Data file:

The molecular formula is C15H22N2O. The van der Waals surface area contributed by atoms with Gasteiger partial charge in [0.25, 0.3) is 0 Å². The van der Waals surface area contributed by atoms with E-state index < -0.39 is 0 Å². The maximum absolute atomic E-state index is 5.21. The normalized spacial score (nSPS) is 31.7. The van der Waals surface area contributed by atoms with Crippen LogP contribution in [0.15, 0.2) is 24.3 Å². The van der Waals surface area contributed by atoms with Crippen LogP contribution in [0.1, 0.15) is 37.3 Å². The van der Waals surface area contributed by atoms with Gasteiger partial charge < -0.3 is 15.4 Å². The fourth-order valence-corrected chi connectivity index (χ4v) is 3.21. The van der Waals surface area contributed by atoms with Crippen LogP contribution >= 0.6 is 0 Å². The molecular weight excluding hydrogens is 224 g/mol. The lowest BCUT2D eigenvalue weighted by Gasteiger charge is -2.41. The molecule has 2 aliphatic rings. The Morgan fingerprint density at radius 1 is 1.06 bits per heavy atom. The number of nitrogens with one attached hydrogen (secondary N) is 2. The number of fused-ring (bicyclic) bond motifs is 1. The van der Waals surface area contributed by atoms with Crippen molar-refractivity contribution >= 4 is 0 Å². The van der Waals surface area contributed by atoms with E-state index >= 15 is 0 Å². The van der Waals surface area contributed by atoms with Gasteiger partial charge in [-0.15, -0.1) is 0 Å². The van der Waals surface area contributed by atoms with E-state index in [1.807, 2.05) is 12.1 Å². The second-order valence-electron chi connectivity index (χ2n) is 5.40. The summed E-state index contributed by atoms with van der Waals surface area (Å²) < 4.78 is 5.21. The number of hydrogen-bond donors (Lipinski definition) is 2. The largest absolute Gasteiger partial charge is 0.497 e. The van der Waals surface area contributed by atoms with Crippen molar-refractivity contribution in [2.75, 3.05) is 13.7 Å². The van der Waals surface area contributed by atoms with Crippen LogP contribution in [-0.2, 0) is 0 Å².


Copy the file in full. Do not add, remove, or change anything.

The molecular formula is C15H22N2O. The van der Waals surface area contributed by atoms with Gasteiger partial charge in [0.25, 0.3) is 0 Å². The van der Waals surface area contributed by atoms with E-state index < -0.39 is 0 Å². The maximum absolute atomic E-state index is 5.21. The normalized spacial score (nSPS) is 31.7. The van der Waals surface area contributed by atoms with Crippen LogP contribution in [0.15, 0.2) is 24.3 Å². The van der Waals surface area contributed by atoms with Crippen LogP contribution in [0.1, 0.15) is 37.3 Å². The van der Waals surface area contributed by atoms with Gasteiger partial charge < -0.3 is 15.4 Å². The fourth-order valence-corrected chi connectivity index (χ4v) is 3.21. The van der Waals surface area contributed by atoms with Crippen LogP contribution >= 0.6 is 0 Å². The molecular weight excluding hydrogens is 224 g/mol. The lowest BCUT2D eigenvalue weighted by Gasteiger charge is -2.41. The molecule has 2 aliphatic rings. The Morgan fingerprint density at radius 1 is 1.06 bits per heavy atom. The number of nitrogens with one attached hydrogen (secondary N) is 2. The number of fused-ring (bicyclic) bond motifs is 1. The van der Waals surface area contributed by atoms with Crippen molar-refractivity contribution >= 4 is 0 Å². The van der Waals surface area contributed by atoms with E-state index >= 15 is 0 Å². The van der Waals surface area contributed by atoms with Gasteiger partial charge in [-0.15, -0.1) is 0 Å². The van der Waals surface area contributed by atoms with E-state index in [1.807, 2.05) is 12.1 Å². The second-order valence-electron chi connectivity index (χ2n) is 5.40. The summed E-state index contributed by atoms with van der Waals surface area (Å²) < 4.78 is 5.21. The number of hydrogen-bond donors (Lipinski definition) is 2. The largest absolute Gasteiger partial charge is 0.497 e. The van der Waals surface area contributed by atoms with Crippen molar-refractivity contribution in [2.75, 3.05) is 13.7 Å². The van der Waals surface area contributed by atoms with Crippen LogP contribution in [-0.2, 0) is 0 Å².